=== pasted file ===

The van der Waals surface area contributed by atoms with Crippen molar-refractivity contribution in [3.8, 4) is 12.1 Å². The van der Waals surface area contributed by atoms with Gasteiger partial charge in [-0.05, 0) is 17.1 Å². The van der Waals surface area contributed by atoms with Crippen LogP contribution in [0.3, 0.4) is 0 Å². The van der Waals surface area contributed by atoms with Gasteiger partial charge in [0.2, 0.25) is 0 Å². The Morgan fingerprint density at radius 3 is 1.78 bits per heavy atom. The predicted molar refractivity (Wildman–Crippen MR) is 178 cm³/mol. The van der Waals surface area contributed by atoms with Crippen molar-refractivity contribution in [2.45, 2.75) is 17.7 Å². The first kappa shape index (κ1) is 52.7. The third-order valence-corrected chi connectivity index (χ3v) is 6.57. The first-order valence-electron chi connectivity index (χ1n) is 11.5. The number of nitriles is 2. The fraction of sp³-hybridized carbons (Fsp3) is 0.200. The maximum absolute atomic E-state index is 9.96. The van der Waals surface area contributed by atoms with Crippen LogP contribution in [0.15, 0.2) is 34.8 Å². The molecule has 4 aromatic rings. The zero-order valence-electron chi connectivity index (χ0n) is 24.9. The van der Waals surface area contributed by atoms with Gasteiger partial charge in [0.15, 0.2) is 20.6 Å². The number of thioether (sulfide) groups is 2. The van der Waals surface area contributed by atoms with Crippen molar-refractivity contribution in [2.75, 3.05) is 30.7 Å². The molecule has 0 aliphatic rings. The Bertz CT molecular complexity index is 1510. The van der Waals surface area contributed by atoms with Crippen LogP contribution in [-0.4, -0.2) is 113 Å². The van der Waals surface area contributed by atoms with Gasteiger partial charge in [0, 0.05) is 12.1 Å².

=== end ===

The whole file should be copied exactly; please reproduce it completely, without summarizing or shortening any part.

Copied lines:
The van der Waals surface area contributed by atoms with Crippen molar-refractivity contribution in [3.8, 4) is 12.1 Å². The van der Waals surface area contributed by atoms with Gasteiger partial charge in [-0.05, 0) is 17.1 Å². The van der Waals surface area contributed by atoms with Crippen LogP contribution in [0.3, 0.4) is 0 Å². The van der Waals surface area contributed by atoms with Gasteiger partial charge in [0.2, 0.25) is 0 Å². The Morgan fingerprint density at radius 3 is 1.78 bits per heavy atom. The predicted molar refractivity (Wildman–Crippen MR) is 178 cm³/mol. The van der Waals surface area contributed by atoms with Crippen molar-refractivity contribution in [2.45, 2.75) is 17.7 Å². The first kappa shape index (κ1) is 52.7. The third-order valence-corrected chi connectivity index (χ3v) is 6.57. The first-order valence-electron chi connectivity index (χ1n) is 11.5. The number of nitriles is 2. The fraction of sp³-hybridized carbons (Fsp3) is 0.200. The maximum absolute atomic E-state index is 9.96. The van der Waals surface area contributed by atoms with Crippen LogP contribution in [0.15, 0.2) is 34.8 Å². The molecule has 4 aromatic rings. The zero-order valence-electron chi connectivity index (χ0n) is 24.9. The van der Waals surface area contributed by atoms with Gasteiger partial charge in [0.15, 0.2) is 20.6 Å². The number of thioether (sulfide) groups is 2. The van der Waals surface area contributed by atoms with Crippen molar-refractivity contribution in [2.75, 3.05) is 30.7 Å². The molecule has 0 aliphatic rings. The Bertz CT molecular complexity index is 1510. The van der Waals surface area contributed by atoms with Crippen LogP contribution in [-0.4, -0.2) is 113 Å². The van der Waals surface area contributed by atoms with Gasteiger partial charge in [0, 0.05) is 12.1 Å².